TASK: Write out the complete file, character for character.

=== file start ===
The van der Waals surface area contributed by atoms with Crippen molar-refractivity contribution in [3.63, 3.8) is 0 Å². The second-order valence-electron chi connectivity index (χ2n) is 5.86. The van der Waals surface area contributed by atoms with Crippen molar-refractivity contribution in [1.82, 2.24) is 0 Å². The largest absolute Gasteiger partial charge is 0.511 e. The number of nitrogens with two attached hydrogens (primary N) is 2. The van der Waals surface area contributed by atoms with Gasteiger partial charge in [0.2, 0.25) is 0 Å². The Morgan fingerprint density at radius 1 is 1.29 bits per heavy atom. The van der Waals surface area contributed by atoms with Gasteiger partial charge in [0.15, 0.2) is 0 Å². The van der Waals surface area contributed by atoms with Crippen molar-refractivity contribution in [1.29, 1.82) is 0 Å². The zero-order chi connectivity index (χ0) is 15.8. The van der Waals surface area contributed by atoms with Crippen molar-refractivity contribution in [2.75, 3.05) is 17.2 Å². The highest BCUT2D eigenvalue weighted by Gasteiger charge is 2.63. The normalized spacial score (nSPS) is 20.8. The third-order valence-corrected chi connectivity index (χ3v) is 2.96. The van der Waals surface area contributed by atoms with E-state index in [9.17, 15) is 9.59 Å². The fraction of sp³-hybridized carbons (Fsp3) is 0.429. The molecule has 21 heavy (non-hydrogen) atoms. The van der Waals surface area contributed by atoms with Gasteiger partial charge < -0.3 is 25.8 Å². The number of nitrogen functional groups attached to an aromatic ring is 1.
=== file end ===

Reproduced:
The van der Waals surface area contributed by atoms with Crippen molar-refractivity contribution in [3.63, 3.8) is 0 Å². The second-order valence-electron chi connectivity index (χ2n) is 5.86. The van der Waals surface area contributed by atoms with Crippen molar-refractivity contribution in [1.82, 2.24) is 0 Å². The largest absolute Gasteiger partial charge is 0.511 e. The number of nitrogens with two attached hydrogens (primary N) is 2. The van der Waals surface area contributed by atoms with Gasteiger partial charge in [0.2, 0.25) is 0 Å². The Morgan fingerprint density at radius 1 is 1.29 bits per heavy atom. The van der Waals surface area contributed by atoms with Gasteiger partial charge in [0.15, 0.2) is 0 Å². The van der Waals surface area contributed by atoms with Crippen molar-refractivity contribution in [1.29, 1.82) is 0 Å². The zero-order chi connectivity index (χ0) is 15.8. The van der Waals surface area contributed by atoms with Crippen molar-refractivity contribution in [2.75, 3.05) is 17.2 Å². The highest BCUT2D eigenvalue weighted by Gasteiger charge is 2.63. The normalized spacial score (nSPS) is 20.8. The third-order valence-corrected chi connectivity index (χ3v) is 2.96. The van der Waals surface area contributed by atoms with E-state index in [9.17, 15) is 9.59 Å². The fraction of sp³-hybridized carbons (Fsp3) is 0.429. The molecule has 21 heavy (non-hydrogen) atoms. The van der Waals surface area contributed by atoms with Gasteiger partial charge < -0.3 is 25.8 Å². The number of nitrogen functional groups attached to an aromatic ring is 1.